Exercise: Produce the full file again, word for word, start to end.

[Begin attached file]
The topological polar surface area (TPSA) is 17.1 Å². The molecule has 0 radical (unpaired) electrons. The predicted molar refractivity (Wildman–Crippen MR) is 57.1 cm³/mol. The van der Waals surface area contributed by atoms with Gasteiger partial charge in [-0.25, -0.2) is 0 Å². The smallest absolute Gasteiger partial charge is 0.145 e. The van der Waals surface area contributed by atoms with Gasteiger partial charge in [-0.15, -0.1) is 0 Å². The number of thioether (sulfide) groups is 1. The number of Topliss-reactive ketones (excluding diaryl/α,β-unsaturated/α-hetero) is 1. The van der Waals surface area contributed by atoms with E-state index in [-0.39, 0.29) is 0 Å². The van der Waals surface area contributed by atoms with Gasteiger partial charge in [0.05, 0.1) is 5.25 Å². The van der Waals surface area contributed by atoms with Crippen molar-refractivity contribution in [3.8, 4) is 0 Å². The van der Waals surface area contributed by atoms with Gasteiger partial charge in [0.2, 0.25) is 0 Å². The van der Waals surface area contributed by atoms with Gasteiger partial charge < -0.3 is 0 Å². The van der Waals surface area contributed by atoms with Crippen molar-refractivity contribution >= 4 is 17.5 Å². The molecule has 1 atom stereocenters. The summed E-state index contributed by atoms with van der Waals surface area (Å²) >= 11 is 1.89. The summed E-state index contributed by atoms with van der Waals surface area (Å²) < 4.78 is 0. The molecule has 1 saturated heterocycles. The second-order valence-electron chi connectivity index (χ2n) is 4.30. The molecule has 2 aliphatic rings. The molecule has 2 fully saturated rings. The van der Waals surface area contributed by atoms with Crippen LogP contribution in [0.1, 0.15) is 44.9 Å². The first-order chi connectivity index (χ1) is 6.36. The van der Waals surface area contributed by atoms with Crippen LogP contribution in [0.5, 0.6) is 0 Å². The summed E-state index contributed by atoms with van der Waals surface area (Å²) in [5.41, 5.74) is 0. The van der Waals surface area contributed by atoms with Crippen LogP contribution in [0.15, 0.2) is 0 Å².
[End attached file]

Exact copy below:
The topological polar surface area (TPSA) is 17.1 Å². The molecule has 0 radical (unpaired) electrons. The predicted molar refractivity (Wildman–Crippen MR) is 57.1 cm³/mol. The van der Waals surface area contributed by atoms with Gasteiger partial charge in [-0.25, -0.2) is 0 Å². The smallest absolute Gasteiger partial charge is 0.145 e. The van der Waals surface area contributed by atoms with Gasteiger partial charge in [-0.15, -0.1) is 0 Å². The number of thioether (sulfide) groups is 1. The number of Topliss-reactive ketones (excluding diaryl/α,β-unsaturated/α-hetero) is 1. The van der Waals surface area contributed by atoms with E-state index in [-0.39, 0.29) is 0 Å². The van der Waals surface area contributed by atoms with Gasteiger partial charge in [0.05, 0.1) is 5.25 Å². The van der Waals surface area contributed by atoms with Crippen molar-refractivity contribution in [3.8, 4) is 0 Å². The van der Waals surface area contributed by atoms with Gasteiger partial charge in [0.2, 0.25) is 0 Å². The van der Waals surface area contributed by atoms with Gasteiger partial charge < -0.3 is 0 Å². The van der Waals surface area contributed by atoms with Crippen molar-refractivity contribution >= 4 is 17.5 Å². The molecule has 1 atom stereocenters. The summed E-state index contributed by atoms with van der Waals surface area (Å²) >= 11 is 1.89. The summed E-state index contributed by atoms with van der Waals surface area (Å²) < 4.78 is 0. The molecule has 1 saturated heterocycles. The second-order valence-electron chi connectivity index (χ2n) is 4.30. The molecule has 2 aliphatic rings. The molecule has 2 fully saturated rings. The van der Waals surface area contributed by atoms with Crippen LogP contribution in [0.1, 0.15) is 44.9 Å². The first-order chi connectivity index (χ1) is 6.36. The van der Waals surface area contributed by atoms with Crippen LogP contribution in [0.5, 0.6) is 0 Å². The summed E-state index contributed by atoms with van der Waals surface area (Å²) in [5.41, 5.74) is 0. The van der Waals surface area contributed by atoms with Crippen LogP contribution in [0.15, 0.2) is 0 Å².